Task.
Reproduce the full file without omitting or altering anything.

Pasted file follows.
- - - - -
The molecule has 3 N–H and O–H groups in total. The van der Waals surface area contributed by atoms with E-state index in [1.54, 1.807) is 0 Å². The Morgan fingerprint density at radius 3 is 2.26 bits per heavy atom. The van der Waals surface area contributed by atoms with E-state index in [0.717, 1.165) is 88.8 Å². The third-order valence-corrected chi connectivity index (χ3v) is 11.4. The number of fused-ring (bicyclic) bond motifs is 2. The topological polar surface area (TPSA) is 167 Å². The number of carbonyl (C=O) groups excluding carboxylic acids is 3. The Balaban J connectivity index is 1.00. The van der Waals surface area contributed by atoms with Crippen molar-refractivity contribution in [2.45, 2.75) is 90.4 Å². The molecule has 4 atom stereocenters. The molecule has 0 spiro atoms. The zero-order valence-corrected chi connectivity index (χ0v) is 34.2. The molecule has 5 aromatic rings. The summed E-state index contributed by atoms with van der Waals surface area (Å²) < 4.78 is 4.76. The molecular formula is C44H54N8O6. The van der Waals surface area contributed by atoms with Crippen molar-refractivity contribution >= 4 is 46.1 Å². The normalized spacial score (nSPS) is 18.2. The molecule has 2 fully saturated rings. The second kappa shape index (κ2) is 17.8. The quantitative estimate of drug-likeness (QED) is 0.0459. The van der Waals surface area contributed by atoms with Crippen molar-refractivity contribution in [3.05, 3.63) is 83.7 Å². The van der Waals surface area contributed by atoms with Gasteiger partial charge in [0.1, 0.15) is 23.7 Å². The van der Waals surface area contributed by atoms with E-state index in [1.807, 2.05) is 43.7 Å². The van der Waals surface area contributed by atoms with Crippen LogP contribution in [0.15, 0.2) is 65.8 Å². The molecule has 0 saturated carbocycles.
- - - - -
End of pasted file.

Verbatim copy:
The molecule has 3 N–H and O–H groups in total. The van der Waals surface area contributed by atoms with E-state index in [1.54, 1.807) is 0 Å². The Morgan fingerprint density at radius 3 is 2.26 bits per heavy atom. The van der Waals surface area contributed by atoms with E-state index in [0.717, 1.165) is 88.8 Å². The third-order valence-corrected chi connectivity index (χ3v) is 11.4. The number of fused-ring (bicyclic) bond motifs is 2. The topological polar surface area (TPSA) is 167 Å². The number of carbonyl (C=O) groups excluding carboxylic acids is 3. The Balaban J connectivity index is 1.00. The van der Waals surface area contributed by atoms with Crippen molar-refractivity contribution in [2.45, 2.75) is 90.4 Å². The molecule has 4 atom stereocenters. The molecule has 0 spiro atoms. The zero-order valence-corrected chi connectivity index (χ0v) is 34.2. The molecule has 5 aromatic rings. The summed E-state index contributed by atoms with van der Waals surface area (Å²) < 4.78 is 4.76. The molecular formula is C44H54N8O6. The van der Waals surface area contributed by atoms with Crippen molar-refractivity contribution >= 4 is 46.1 Å². The normalized spacial score (nSPS) is 18.2. The molecule has 2 fully saturated rings. The second kappa shape index (κ2) is 17.8. The quantitative estimate of drug-likeness (QED) is 0.0459. The van der Waals surface area contributed by atoms with Crippen molar-refractivity contribution in [3.05, 3.63) is 83.7 Å². The van der Waals surface area contributed by atoms with Gasteiger partial charge in [0.1, 0.15) is 23.7 Å². The van der Waals surface area contributed by atoms with E-state index in [1.807, 2.05) is 43.7 Å². The van der Waals surface area contributed by atoms with Crippen LogP contribution in [0.15, 0.2) is 65.8 Å². The molecule has 0 saturated carbocycles.